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Review 1: "Understanding of and Trust in the Centers for Disease Control and Prevention’s Revised COVID-19 Isolation and Quarantine Guidance Among US Adults"

This manuscript assesses the public's understanding of and trust in the CDC following its recent statement shortening the recommended time for isolation. Overall, reviewers feel that while timely, the preprint has a number of limitations, specifically in regards to sampling.

Published onMar 02, 2022
Review 1: "Understanding of and Trust in the Centers for Disease Control and Prevention’s Revised COVID-19 Isolation and Quarantine Guidance Among US Adults"

RR:C19 Evidence Scale rating by reviewer:

  • Potentially informative. The main claims made are not strongly justified by the methods and data, but may yield some insight. The results and conclusions of the study may resemble those from the hypothetical ideal study, but there is substantial room for doubt. Decision-makers should consider this evidence only with a thorough understanding of its weaknesses, alongside other evidence and theory. Decision-makers should not consider this actionable, unless the weaknesses are clearly understood and there is other theory and evidence to further support it.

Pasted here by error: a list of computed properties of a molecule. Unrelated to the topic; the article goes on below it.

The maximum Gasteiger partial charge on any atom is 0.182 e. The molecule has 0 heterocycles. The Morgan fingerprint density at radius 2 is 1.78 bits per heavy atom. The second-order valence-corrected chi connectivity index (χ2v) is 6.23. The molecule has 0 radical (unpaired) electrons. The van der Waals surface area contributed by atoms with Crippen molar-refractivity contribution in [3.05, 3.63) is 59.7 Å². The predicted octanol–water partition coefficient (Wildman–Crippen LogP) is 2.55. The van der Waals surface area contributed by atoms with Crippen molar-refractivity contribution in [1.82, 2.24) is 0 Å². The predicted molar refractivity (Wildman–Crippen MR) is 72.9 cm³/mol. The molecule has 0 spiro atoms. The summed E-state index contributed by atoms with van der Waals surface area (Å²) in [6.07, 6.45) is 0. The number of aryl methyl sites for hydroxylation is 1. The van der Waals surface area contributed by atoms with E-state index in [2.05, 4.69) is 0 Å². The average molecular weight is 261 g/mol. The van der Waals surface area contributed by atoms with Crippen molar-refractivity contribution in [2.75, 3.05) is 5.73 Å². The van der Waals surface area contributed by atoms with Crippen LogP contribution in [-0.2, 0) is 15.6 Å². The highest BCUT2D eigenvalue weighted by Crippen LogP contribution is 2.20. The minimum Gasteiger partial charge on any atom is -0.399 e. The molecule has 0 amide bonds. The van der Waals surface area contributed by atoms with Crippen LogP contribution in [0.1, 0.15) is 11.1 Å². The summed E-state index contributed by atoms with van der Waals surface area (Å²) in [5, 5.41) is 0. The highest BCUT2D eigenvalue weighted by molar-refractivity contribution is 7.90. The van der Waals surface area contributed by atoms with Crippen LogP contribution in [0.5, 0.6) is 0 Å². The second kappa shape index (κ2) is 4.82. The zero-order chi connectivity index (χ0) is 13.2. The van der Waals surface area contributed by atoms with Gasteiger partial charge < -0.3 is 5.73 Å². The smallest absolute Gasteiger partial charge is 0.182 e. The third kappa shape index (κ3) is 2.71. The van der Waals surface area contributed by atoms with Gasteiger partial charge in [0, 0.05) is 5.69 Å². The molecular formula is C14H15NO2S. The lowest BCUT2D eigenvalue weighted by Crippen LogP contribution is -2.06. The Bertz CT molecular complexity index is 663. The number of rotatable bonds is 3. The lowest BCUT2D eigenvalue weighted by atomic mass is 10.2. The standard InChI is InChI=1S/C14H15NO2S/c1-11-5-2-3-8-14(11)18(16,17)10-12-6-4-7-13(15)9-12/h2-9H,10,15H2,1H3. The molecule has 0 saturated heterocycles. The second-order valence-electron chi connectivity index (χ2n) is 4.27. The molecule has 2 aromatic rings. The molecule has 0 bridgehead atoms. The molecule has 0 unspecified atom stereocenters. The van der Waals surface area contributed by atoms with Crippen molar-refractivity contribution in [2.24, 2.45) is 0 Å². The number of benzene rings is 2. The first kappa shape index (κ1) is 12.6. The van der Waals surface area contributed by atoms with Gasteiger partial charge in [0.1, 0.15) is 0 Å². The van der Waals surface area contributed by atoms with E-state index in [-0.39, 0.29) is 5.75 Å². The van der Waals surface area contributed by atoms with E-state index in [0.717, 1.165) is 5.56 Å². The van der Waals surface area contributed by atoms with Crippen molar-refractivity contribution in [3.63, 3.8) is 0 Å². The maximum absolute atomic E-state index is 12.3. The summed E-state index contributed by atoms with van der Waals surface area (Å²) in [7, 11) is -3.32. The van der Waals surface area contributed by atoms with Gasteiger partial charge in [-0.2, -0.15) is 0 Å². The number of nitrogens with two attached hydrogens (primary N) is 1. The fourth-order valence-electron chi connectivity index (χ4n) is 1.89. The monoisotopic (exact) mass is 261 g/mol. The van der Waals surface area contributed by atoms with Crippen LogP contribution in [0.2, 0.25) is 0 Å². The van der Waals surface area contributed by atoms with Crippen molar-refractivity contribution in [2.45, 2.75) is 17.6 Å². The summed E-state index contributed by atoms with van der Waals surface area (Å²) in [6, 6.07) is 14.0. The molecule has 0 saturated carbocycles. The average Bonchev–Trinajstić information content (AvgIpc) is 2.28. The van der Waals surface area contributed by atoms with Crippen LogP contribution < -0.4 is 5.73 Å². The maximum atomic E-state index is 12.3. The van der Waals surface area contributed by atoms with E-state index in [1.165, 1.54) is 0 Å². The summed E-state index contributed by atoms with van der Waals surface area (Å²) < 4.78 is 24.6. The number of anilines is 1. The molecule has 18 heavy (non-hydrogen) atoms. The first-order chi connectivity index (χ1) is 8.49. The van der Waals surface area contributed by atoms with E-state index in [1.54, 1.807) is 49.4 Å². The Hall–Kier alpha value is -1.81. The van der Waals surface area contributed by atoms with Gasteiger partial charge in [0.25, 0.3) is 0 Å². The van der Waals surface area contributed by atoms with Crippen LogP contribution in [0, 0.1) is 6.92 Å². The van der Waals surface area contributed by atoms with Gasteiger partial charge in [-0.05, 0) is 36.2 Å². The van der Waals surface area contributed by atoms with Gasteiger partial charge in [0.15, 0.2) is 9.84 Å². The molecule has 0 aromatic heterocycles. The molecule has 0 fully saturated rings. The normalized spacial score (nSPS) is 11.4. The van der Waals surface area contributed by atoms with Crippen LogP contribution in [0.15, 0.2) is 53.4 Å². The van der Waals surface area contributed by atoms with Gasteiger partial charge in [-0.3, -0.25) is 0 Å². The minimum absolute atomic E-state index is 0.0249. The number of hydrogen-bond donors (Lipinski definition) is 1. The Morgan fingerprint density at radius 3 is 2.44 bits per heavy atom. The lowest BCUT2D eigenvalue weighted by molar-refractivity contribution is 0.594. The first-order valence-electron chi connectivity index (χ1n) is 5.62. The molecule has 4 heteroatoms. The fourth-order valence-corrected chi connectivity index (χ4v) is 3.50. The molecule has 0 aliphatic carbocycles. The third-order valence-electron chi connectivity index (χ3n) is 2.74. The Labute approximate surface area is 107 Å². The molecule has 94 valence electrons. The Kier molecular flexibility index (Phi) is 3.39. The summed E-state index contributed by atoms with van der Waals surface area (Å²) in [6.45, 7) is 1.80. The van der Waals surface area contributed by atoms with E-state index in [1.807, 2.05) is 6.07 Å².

This manuscript by Mishra & Dexter provides results from a survey conducted to assess the understanding and trust by the general public in the revised COVID-19 Isolation and Quarantine guidance released in December 2021. An online survey of 603 participants using a non-probability convenience sample facilitated through Prolific was conducted. Participants were asked about their understanding of and trust in CDC guidance using scenarios. The major strength of the study is the timeliness of the survey, being conducted less than 2 weeks after the changes to the guidance were announced. Unfortunately, the use of a non-probability convenience sample limits the external validity of the study. Further, the manuscript is extremely brief and the methods section does not fully describe the participant recruitment (other than stating it is through Prolific) nor does it detail the questions that were asked. For example, they state that 25% of participants correctly answered all 4 scenario questions and 30% correctly answered all 4 personal questions. However, there is not indication of what the scenarios are or how the “correct response” was calculated. Apparently, the methods and the questionnaire are included in a supplemental PDF file. Given that the article itself was fewer than 700 words, one would think that the methods section could have been expanded to include this information. The authors include both the online aspect of the survey and the use of a non-probability sample as limitations of the study. Sometimes these limitations can’t be helped, but a more thorough description of the selection of the sample and of the questionnaire would help the reader better judge the evidence provided.

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